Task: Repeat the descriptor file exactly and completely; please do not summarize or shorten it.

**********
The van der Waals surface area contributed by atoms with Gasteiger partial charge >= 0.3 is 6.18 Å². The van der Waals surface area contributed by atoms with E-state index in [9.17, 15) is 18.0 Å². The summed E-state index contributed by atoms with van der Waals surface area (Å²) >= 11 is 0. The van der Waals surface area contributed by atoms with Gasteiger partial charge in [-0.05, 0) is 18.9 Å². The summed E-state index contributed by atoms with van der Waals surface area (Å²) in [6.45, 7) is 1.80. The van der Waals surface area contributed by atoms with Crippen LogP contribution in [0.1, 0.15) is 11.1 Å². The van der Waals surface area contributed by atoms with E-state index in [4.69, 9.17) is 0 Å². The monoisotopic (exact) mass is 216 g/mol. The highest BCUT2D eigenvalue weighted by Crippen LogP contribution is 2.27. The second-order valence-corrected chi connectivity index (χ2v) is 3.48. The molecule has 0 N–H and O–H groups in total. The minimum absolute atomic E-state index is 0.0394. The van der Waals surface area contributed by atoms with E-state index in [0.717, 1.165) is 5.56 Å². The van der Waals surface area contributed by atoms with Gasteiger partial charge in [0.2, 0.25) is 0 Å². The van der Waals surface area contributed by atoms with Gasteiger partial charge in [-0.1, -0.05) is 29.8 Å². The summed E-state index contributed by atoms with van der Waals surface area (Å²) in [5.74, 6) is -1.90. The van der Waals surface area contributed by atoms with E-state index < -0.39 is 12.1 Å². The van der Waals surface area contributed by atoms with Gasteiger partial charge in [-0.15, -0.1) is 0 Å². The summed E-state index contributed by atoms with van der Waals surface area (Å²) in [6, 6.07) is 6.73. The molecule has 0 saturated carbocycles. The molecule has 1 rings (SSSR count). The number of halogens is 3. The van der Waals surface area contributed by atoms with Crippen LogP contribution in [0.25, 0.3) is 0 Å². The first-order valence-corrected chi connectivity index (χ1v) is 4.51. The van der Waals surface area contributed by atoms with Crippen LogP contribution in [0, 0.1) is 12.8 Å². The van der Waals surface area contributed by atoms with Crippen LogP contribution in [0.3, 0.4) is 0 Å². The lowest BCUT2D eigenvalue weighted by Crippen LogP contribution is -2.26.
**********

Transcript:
The van der Waals surface area contributed by atoms with Gasteiger partial charge >= 0.3 is 6.18 Å². The van der Waals surface area contributed by atoms with E-state index in [9.17, 15) is 18.0 Å². The summed E-state index contributed by atoms with van der Waals surface area (Å²) >= 11 is 0. The van der Waals surface area contributed by atoms with Gasteiger partial charge in [-0.05, 0) is 18.9 Å². The summed E-state index contributed by atoms with van der Waals surface area (Å²) in [6.45, 7) is 1.80. The van der Waals surface area contributed by atoms with Crippen LogP contribution in [0.1, 0.15) is 11.1 Å². The van der Waals surface area contributed by atoms with E-state index in [4.69, 9.17) is 0 Å². The monoisotopic (exact) mass is 216 g/mol. The highest BCUT2D eigenvalue weighted by Crippen LogP contribution is 2.27. The second-order valence-corrected chi connectivity index (χ2v) is 3.48. The molecule has 0 N–H and O–H groups in total. The minimum absolute atomic E-state index is 0.0394. The van der Waals surface area contributed by atoms with E-state index in [0.717, 1.165) is 5.56 Å². The van der Waals surface area contributed by atoms with Gasteiger partial charge in [0.2, 0.25) is 0 Å². The van der Waals surface area contributed by atoms with Gasteiger partial charge in [-0.1, -0.05) is 29.8 Å². The summed E-state index contributed by atoms with van der Waals surface area (Å²) in [5.74, 6) is -1.90. The van der Waals surface area contributed by atoms with E-state index < -0.39 is 12.1 Å². The van der Waals surface area contributed by atoms with Gasteiger partial charge in [-0.15, -0.1) is 0 Å². The summed E-state index contributed by atoms with van der Waals surface area (Å²) in [6, 6.07) is 6.73. The molecule has 0 saturated carbocycles. The molecule has 1 rings (SSSR count). The number of halogens is 3. The van der Waals surface area contributed by atoms with Crippen LogP contribution in [0.25, 0.3) is 0 Å². The first-order valence-corrected chi connectivity index (χ1v) is 4.51. The van der Waals surface area contributed by atoms with Crippen LogP contribution in [0, 0.1) is 12.8 Å². The van der Waals surface area contributed by atoms with Crippen LogP contribution in [0.3, 0.4) is 0 Å². The lowest BCUT2D eigenvalue weighted by Crippen LogP contribution is -2.26.